Tired Of Waiting For Your Mangoes To Ripen? Pickle Them Instead

A jar and bowl of pickled mango and raw mangoes
A jar and bowl of pickled mango and raw mangoes - Rangeecha/Getty Images

In the Northern Hemisphere, mango season runs the length of summer, starting in May and lasting until September. So, as you wait to fill your hot summer days with juicy mango, or if you're lucky enough to have your own mango tree, you may run into the predicament of having a lot of unripe mangoes on your hands. The best way to enjoy a surplus of green mangoes and save them for later? Pickle them.

Pickling is the perfect preservation method for a variety of vegetables, though it may not be instinctive to apply the method to mangoes, let alone unripe ones. But pickled mango comes in endless variations across Asian cuisine, as mangoes are indigenous to South Asia. After a week in the refrigerator following a simple hot brine of vinegar, sugar, and salt, unripe mangoes transform from inedible to a crunchy, sweet addition to sandwiches, salads, or simply served as a snack on their own. There are a myriad of mango species out there, but as long as you use unripe or even fully green mangos, you can find success in creating this pickled treat.

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Creating Variations Of Pickled Mango

Green, unripe mangoes on a tree
Green, unripe mangoes on a tree - Bagus Prakoso/Getty Images

Not only does pickling create a delicious snack out of unripe mangoes, but it's also a great preservation method for enjoying the delightful fruit for longer. And while you can stop at the aforementioned simple pickling mixture, there are endless exciting seasoning variations to play with, too. For example, there's a sweet and spicy condiment known as mango achaar that's loaded with spices and often served alongside many South Asian rice dishes.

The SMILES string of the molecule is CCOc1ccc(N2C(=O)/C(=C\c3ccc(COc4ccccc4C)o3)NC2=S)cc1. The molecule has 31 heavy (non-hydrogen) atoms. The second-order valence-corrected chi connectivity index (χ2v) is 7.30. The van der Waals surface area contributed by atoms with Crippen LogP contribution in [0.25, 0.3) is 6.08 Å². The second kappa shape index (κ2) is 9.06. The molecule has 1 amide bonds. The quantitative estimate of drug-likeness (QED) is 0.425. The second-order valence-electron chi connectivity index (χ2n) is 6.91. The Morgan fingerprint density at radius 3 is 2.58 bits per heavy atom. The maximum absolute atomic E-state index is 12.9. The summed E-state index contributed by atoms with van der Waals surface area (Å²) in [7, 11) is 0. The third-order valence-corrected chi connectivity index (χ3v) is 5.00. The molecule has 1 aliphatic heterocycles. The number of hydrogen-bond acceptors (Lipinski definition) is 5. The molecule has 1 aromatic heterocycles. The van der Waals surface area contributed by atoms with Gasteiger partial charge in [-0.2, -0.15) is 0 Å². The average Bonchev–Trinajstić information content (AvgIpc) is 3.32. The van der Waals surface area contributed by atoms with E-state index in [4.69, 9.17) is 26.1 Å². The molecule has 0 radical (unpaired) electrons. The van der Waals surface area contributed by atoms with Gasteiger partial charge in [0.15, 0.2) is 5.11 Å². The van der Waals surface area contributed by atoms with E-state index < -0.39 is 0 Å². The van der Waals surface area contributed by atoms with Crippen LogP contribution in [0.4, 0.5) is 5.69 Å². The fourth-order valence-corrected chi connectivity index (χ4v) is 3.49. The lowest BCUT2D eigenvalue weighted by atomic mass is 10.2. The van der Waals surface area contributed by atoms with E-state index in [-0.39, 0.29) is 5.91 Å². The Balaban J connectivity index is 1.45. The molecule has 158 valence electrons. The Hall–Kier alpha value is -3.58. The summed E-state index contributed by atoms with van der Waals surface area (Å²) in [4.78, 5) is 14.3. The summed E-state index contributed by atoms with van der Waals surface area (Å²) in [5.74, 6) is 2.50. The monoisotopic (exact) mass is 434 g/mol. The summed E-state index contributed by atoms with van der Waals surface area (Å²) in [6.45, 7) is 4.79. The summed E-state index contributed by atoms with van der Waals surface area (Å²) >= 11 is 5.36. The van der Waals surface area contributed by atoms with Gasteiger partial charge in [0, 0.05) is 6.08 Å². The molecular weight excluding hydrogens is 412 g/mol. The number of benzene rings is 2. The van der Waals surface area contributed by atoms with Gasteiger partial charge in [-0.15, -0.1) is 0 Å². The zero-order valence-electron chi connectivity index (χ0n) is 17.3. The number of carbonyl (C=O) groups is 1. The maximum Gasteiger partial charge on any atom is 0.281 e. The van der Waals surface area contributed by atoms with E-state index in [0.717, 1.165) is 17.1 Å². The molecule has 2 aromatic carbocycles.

While achaar does not involve vinegar, the sourness of the mango is offset by the heat from the whole spices, such as chili powder, and you can apply this concept to pickling as well. Feel free to experiment with spices to find your preferred flavor profile, but know that you don't really need to add anything sour or more acidic besides the vinegar, as the unripe mango has that already taken care of.

You can slice your mangoes into long spears to mimic classic cucumber dill pickles or chop them into little cubes for more of a chunky, mango salsa-like texture. However you choose to slice or dice it, just make sure you always opt for unripe mangoes, aka the green kind. Their firm, crunchy texture is the advantage here, as ripe mangoes are too mushy to pickle and would also bring an overpowering sweetness.

How To Properly Store And Serve Your Pickled Mango

Top-down view of a bowl of pickled mango and green mangoes
Top-down view of a bowl of pickled mango and green mangoes - Abhishek Mane/Getty Images

Just like most pickled fruits or vegetables, it's best to store pickled mango in properly sterilized airtight containers such as a glass jar for long-term storage. Exactly how long your homemade mango pickles will last can vary, but when properly sealed and stored at room temperature, they can keep for up to seven months. Once opened, the pickled mangoes should be good for around a few weeks, so long as they are kept in the refrigerator.

If you're looking to creatively serve your pickled mango instead of simply chowing down on them straight from the fridge, try enjoying them alongside vegetables in a quick-pickled mango with tender greens recipe. This involves using the zesty pickling liquid to brighten up the greens, creating a harmonious, delicious meal that's even vegan-friendly. Or, if you're looking to upgrade your summertime picnic, try a homemade pickled mango radish slaw. This tangy dish will pair perfectly with your grilled meats or vegetables, creating a refreshing meal for the warm days ahead. So, next time you have some unripe mangoes on your hands, make lemonade out of lemons and try pickling them for a versatile snack and side dish.

Read the original article on Daily Meal